The time for investor voice in the forced labour regulation debate is now
By Sian Lea, Business and Human Rights Manager, and Serena Chen, Business and Human Rights Intern, Anti-Slavery International
In today's business landscape, sustainable and equitable considerations are essential for responsible investors. However, the reality is that many daily products have ties to forced labour, an abhorrent form of exploitation that deprives people of their freedom and subjects them to degrading and abusive working conditions.
Despite increasing awareness of the issue, the business response to prevent and address forced labour risks has been inconsistent and insufficient in reducing its global prevalence. Following the lead of landmark legislation in the United States which prohibits the trade of goods made with forced labour, namely the Tariff Act and the Uyghur Forced Labour Prevention Act (UFLPA), the EU's proposed forced labour regulation is an ambitious step towards better business practice and eradicating forced labour worldwide. However, civil society remains deeply concerned about the slow pace of negotiations in the Council of the EU.
Investors have continued to engage with companies to address workers’ rights and forced labour risks in supply chains. In January, over 80 institutional investors overseeing assets exceeding US$2.44 trillion (Euro € 2.29 trillion) voiced their support for a robust EU-level forced labour regulation that incorporates a worker- and remedy-centered approach, includes mandatory human rights due diligence, requires complete value chain tracing, and addresses systematic state-sponsored forced labour.
As the legislative proposal to remove forced labour goods from the EU market progresses, investors should use their individual and collective leverage to urge EU policymakers to keep the legislative process on track, calling for a comprehensive and rigorous EU forced labour regulation that is remedy- and worker-centric.
The current state of play
Globally, around 17.3 million people are in forced labour in the private sector and a further 3.9 million are estimated to be in state-imposed forced labour. To tackle this endemic problem, a group of MEPs published a paper advocating for import controls on products made with forced labour in February 2021. This was catalysed by the European Green Deal and the value-driven approach the EU had taken with Coronavirus. Subsequently, and encouraged by civil society, the European Commission proposed a forced labour regulation in September 2022.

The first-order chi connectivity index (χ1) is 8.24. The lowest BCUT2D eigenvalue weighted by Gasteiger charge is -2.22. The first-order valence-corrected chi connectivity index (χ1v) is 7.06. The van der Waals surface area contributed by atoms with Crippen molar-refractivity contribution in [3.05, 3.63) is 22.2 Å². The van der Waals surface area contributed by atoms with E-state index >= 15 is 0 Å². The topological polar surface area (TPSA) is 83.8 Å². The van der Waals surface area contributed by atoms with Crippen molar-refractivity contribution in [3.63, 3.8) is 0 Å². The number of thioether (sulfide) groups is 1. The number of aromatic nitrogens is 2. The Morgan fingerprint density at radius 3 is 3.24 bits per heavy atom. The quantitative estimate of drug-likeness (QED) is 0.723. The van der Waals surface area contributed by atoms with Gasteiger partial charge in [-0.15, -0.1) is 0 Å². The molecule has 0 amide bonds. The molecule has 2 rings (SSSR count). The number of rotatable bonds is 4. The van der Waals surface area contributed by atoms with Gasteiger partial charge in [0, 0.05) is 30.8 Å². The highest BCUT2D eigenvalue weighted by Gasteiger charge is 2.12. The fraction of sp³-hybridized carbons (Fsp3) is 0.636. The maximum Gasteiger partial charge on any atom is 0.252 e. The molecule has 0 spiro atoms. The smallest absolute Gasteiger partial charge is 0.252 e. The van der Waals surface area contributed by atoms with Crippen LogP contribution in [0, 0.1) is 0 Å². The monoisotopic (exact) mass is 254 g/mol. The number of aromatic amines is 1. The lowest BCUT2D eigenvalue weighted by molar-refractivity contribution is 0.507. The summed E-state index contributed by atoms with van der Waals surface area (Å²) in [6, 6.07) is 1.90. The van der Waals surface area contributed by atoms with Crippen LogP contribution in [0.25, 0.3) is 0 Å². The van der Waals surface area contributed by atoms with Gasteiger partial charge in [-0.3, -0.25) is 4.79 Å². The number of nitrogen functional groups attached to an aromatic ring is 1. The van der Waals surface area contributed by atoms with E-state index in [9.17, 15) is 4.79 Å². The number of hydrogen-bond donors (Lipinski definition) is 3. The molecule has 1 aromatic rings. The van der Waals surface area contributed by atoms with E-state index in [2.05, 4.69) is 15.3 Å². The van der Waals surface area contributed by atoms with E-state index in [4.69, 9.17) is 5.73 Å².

For the EU to create laws, both the European Parliament and the Council of the EU must examine and make any amendments to the European Commission's proposal before entering the final stage of trilogue, where all three institutions negotiate and agree on the final text. Presently, this legislation has not been prioritised by lawmakers in the Council of the EU. If the delay persists, there is a risk that momentum will be lost for passing this important legislation.
What is in the regulation and what can be improved
The current proposal bans the sale, import, and export of products made with forced labour within the EU market. It is promising because it applies to all products from all regions and companies of all sizes. However, the following concerning gaps persist that limit the proposal’s ability to make a significant difference for workers trapped in forced labour:
For goods to be released back to the market once they’ve been held due to forced labour, companies must demonstrate that they have provided remedy to victims, whether through returned wages or recruitment fees or other non-financial acts.
Authorities investigating forced labour allegations must engage affected and at-risk workers and their legitimate representatives (e.g. civil society, trade unions) confidentially to consider their views and interests, even when deciding a ban is the most appropriate course of action.
The regulation should include scope for consideration of entire product groups from specific industries in countries and regions with credible reports of state-imposed forced labour, such as in Turkmenistan and the Xinjiang Uyghur Autonomous Region.
The regulation should oblige companies to map and disclose their supply chains proactively. This helps to identify high-risk products and improves visibility and control for companies.
To understand how the proposed law can incorporate the above elements, see the model law against forced labour proposed by Anti-Slavery International, the European Center for Constitutional Human Rights (ECCHR), and the Greens/EFA Group in the European Parliament.
Investors should continue to engage with policymakers on the forced labour regulation
As a follow-on action to the January 2023 Investor Statement in Support of Robust Forced Labour Regulations, which remains open for sign-on here, investors should use their power and voice to urge EU member states, notably Spain in its capacity as the presidency of the Council of the EU, to push the regulation forward to its final stage: the trilogue. More generally, it remains paramount for investors to actively engage with any EU policymakers they hold relationships with to continue to emphasise their support for the regulation.
As stewards of capital, investors play a vital role in eradicating forced labour from global supply chains. Embracing an effective EU law with global impact is a strong step towards ending forced labour. We cannot risk an indefinite delay for this crucial piece of legislation that has the potential to set a global standard and level the playing field across businesses and industries.